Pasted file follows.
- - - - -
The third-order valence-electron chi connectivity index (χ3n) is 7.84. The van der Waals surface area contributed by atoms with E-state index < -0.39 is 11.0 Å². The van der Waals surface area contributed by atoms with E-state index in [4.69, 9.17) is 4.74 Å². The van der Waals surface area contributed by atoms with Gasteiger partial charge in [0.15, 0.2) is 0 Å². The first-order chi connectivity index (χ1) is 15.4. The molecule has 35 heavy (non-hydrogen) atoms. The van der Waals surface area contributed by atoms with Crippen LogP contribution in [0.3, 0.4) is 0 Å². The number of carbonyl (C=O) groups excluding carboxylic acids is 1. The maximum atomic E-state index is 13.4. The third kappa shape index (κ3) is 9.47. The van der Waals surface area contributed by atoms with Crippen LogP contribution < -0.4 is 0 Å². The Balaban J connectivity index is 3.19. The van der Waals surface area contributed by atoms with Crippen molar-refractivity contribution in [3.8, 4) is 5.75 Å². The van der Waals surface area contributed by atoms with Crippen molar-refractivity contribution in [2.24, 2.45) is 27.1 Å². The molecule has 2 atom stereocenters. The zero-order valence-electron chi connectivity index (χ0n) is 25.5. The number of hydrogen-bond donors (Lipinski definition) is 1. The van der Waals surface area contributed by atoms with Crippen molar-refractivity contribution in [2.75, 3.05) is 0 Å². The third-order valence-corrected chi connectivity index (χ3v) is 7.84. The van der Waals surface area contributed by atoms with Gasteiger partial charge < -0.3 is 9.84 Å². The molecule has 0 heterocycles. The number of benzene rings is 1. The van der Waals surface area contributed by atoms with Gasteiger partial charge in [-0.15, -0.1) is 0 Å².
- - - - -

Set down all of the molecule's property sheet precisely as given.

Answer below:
The third-order valence-electron chi connectivity index (χ3n) is 7.84. The van der Waals surface area contributed by atoms with E-state index < -0.39 is 11.0 Å². The van der Waals surface area contributed by atoms with E-state index in [4.69, 9.17) is 4.74 Å². The van der Waals surface area contributed by atoms with Gasteiger partial charge in [0.15, 0.2) is 0 Å². The first-order chi connectivity index (χ1) is 15.4. The molecule has 35 heavy (non-hydrogen) atoms. The van der Waals surface area contributed by atoms with Crippen LogP contribution in [0.3, 0.4) is 0 Å². The number of carbonyl (C=O) groups excluding carboxylic acids is 1. The maximum atomic E-state index is 13.4. The third kappa shape index (κ3) is 9.47. The van der Waals surface area contributed by atoms with Crippen LogP contribution < -0.4 is 0 Å². The Balaban J connectivity index is 3.19. The van der Waals surface area contributed by atoms with Crippen molar-refractivity contribution in [3.8, 4) is 5.75 Å². The van der Waals surface area contributed by atoms with Crippen molar-refractivity contribution in [2.24, 2.45) is 27.1 Å². The molecule has 2 atom stereocenters. The zero-order valence-electron chi connectivity index (χ0n) is 25.5. The number of hydrogen-bond donors (Lipinski definition) is 1. The van der Waals surface area contributed by atoms with Crippen molar-refractivity contribution in [2.75, 3.05) is 0 Å². The third-order valence-corrected chi connectivity index (χ3v) is 7.84. The van der Waals surface area contributed by atoms with Gasteiger partial charge < -0.3 is 9.84 Å². The molecule has 0 heterocycles. The number of benzene rings is 1. The van der Waals surface area contributed by atoms with Gasteiger partial charge in [-0.15, -0.1) is 0 Å².